VHS Goes Mainstream: The New York Times On VHS Horror

Our own Zack Carlson and Evan Husney talk to the paper of record about VHS horror!

As we move into a time when your movie collection is a series of bits and bytes on a cloud server somewhere, a hardy few continue to appreciate and love the media of the damned: VHS. It's very plausible that some of you reading this are so young that you have never seen a video tape in action, possibly never even held one of those big, clunky plastic things in your hands. Never adjusted tracking, never felt the clicking when you manually wound the tape.

For people like Evan Husney - the director of our own distribution arm, Drafthouse Films - that's unfathomable. Evan is a hardcore supporter of VHS, especially of films shot on VHS. Ie, the lowest-rent movies imaginable. The New York Times talked to Evan and some other aficionados of the technically dead medium in a pretty cool article this weekend.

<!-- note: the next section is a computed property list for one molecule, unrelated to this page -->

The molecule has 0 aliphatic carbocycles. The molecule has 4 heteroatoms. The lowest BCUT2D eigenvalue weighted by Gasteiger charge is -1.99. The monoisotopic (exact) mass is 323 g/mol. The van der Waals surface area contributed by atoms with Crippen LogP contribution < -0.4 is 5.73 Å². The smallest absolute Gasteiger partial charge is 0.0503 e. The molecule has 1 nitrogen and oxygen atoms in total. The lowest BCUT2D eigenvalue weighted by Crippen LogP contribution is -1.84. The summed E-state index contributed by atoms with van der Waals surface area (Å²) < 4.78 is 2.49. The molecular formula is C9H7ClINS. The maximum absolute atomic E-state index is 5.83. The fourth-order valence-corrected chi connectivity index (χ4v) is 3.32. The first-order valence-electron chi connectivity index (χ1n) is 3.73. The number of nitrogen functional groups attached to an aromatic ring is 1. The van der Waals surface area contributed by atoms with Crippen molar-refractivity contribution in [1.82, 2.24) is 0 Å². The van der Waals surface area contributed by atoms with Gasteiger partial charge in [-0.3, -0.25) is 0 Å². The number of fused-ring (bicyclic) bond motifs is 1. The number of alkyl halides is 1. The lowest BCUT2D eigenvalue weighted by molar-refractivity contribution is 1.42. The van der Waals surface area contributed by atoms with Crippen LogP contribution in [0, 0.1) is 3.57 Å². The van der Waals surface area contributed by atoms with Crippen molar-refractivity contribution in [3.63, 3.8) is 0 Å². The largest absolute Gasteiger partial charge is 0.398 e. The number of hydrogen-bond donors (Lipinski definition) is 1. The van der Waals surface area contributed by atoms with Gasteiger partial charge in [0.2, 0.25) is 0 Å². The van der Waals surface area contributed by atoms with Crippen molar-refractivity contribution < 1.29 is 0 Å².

From the Times:

“The best way to watch is to know nothing about how it was created, like it was a tape that was found buried in a ditch or was found unmarked at a Goodwill,” Mr. Husney advised. “You don’t want to know it was a bunch of drunk friends making a movie.”

And Evan had this to say about the allure of VHS:

“VHS is cumbersome... You have to maintain it. It has to fit on a shelf. You may have to dust it off. But you also get to interact with a piece of art on a personal level.”

The Times also ran a sidebar on the most crucial VHS movies, written by Evan, Zack Carlson and Hadrian Belove of the Cinefamily. You can read that here.